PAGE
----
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6 Very Important Reasons You Should Pee Frequently

Very Important Reasons You Should Pee Frequently – MOST of us need to visit the toilet to wee between six and seven times a day; even needing to pee during the night, which despite being very annoying, is very normal, experts say.

But Mr Petr Holy, consultant urological surgeon at Men’s Health Clinic, Kingston told The Sun that needing to pee more than ten times a day is worth a trip to your GP.

“The body produces urine as a way of expelling toxins and waste and it is one of the most important functions,” he explained.

“Any more than ten could be a sign that something isn’t quite right as a range of conditions can cause us to pee more often than usual.”

Very Important Reasons You Should Pee Frequently

These include…

1. Urinary tract infections 

Urinary tract infections (UTIs) are often caused when bacteria enters the urethra (the tube which you pee from) and creates inflammation.

“This can lead to more frequent urination as well as a burning sensation or even the appearance of blood in the urine,” Mr Petr added.

Should I see a doctor?

You can usually treat a UTI with things like painkillers and drinking plenty of fluids. A GP may prescribe antibiotics.

If you don’t get a UTI treated, it can sometimes lead to a kidney infection and even sepsis.

2. Diabetes

“When there’s too much sugar in the blood, our kidneys are forced to work even harder to filter and absorb the glucose and excrete it as urine,” Mr Holy explained.

When someone who consumes a lot of sugar and has to pee a lot, this can be a warning sign of type 2 diabetes.

“The presence of the glucose may also create a sweet smell in the urine,” he added.

Should I see a doctor?

Many people have type 2 diabetes for years without realising because the early symptoms tend to be general – or, often, non-existent.

You can reduce the risk of type 2 diabetes through healthy eating, regular exercise and achieving a healthy body weight.

If diabetes isn’t treated, it can lead to a number of health problems including heart disease, kidney damage, peripheral neuropathy (nerve pain), or blindness.

3. Stroke 

A stroke occurs when a blood vessel carrying oxygen to the brain is either blocked or bursts.

This creates problems with our central nervous system.

“Nerves linked to the bladder can be affected and as a result we might need to pee more often, or lose the ability to hold it in our bladders,” Mr Holy said.

Should I see a doctor?

A stroke needs to be treated in hospital as soon as possible.

Treatments include medicines to treat blood clots and sometimes brain surgery.

4. Sexually transmitted infections 

Chlamydia and gonorrhea are among the most commonly diagnosed sexually transmitted infections (STIs) in the UK and both are linked to increased weeing.

“STIs might also create a burning sensation when we pee, make the urine more cloudy in appearance, or create a strong smell,” Mr Holy explained.

Should I see a doctor?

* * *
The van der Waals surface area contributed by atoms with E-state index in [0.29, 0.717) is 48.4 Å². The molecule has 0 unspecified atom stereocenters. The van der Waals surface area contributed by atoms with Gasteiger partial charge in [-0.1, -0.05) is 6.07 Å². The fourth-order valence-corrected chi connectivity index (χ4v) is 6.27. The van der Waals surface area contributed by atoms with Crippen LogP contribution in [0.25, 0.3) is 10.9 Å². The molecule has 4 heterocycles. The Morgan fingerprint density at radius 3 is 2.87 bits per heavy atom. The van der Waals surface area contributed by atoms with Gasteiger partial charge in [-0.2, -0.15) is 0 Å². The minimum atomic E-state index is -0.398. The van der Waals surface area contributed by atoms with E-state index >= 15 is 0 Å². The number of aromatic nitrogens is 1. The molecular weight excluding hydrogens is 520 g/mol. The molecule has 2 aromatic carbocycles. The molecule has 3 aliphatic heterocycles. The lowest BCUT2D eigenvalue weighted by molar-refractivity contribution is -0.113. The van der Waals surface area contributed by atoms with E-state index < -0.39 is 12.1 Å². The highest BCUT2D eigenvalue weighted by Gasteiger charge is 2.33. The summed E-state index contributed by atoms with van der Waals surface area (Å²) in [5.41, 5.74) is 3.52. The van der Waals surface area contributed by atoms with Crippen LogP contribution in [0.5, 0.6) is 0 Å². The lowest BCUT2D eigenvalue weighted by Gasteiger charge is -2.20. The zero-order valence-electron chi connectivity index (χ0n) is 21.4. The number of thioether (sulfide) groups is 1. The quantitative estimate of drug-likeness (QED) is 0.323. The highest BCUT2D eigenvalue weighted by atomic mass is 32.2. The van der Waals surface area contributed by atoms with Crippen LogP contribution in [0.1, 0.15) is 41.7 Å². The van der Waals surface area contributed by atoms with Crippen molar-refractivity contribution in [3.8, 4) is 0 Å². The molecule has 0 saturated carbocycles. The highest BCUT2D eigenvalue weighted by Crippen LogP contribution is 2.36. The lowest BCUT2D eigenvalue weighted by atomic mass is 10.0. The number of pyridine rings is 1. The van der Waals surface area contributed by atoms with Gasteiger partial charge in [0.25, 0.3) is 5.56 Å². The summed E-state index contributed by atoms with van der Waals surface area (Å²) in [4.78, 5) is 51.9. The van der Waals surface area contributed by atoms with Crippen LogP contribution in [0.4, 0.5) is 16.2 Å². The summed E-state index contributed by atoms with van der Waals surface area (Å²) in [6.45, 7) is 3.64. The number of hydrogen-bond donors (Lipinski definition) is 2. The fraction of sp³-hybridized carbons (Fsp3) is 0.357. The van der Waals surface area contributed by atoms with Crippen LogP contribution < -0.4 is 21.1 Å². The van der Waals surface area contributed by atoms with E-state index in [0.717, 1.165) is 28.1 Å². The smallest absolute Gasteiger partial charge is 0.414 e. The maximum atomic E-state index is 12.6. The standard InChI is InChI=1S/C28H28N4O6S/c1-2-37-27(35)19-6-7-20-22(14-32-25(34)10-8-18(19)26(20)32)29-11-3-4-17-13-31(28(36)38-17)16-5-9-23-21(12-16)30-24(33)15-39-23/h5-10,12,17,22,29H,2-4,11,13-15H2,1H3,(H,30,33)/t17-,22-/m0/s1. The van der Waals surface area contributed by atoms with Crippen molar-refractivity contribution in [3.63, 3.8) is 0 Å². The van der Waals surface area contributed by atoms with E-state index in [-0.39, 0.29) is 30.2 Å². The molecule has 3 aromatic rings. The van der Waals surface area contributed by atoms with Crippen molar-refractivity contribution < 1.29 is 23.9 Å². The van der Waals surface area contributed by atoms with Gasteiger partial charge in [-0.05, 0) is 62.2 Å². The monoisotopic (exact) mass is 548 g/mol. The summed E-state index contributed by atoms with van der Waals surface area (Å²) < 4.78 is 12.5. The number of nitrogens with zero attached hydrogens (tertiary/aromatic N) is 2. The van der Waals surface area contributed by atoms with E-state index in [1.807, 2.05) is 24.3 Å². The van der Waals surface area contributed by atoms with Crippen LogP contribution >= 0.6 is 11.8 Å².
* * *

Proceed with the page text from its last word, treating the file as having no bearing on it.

Your GP can treat an STI with antibiotics or antiviral drugs – depending on what infection you have.

Left untreated there can be serious consequences including blindness, neurologic conditions, infertility, mother-to-child transmission, birth defects, or even death.

5. Bladder cancer 

“The bladder is a vital part of the urination process and a tumour in it can affect how we pee,” Mr Holy said.

A sign of bladder cancer is the need to urinate more often, feeling pain while doing so and the feeling of needing to pee even when the bladder isn’t full.

Should I see a doctor?

It’s important to make an appointment with your GP as soon as you notice “any changes” to your peeing habits, Cancer Research UK says.

You won’t be wasting yours or your doctor’s time.

“If there is something more serious wrong like cancer, the earlier it’s picked up the more likely it can be treated successfully,” they added.

6. Pregnancy

It makes sense that as the baby grows, it places more pressure on the mother’s bladder and causes more frequent urination.

However, an increase in frequency of urination can appear in the very early stages before the woman knows she’s pregnant.

“This is caused by an increase of the hormones progesterone and human chorionic gonadotropin,” the doctor said.

Should I see a doctor?

You should contact your GP surgery or local midwife service as soon as you find out you’re pregnant.

It’s important to see a medic as early as possible so you can begin antenatal (pregnancy) care to ensure you have a healthy pregnancy.

You can also talk to your GP of local sexual health clinic if you don’t wish to continue and want to have an abortion.

READ: UK Funds AI-based infectious disease detector

Most abortions in England, Wales and Scotland are carried out before 24 weeks of pregnancy.

They can be carried out after 24 weeks in very limited circumstances – for example, if the mother’s life is at risk or the child would be born with a severe disability.

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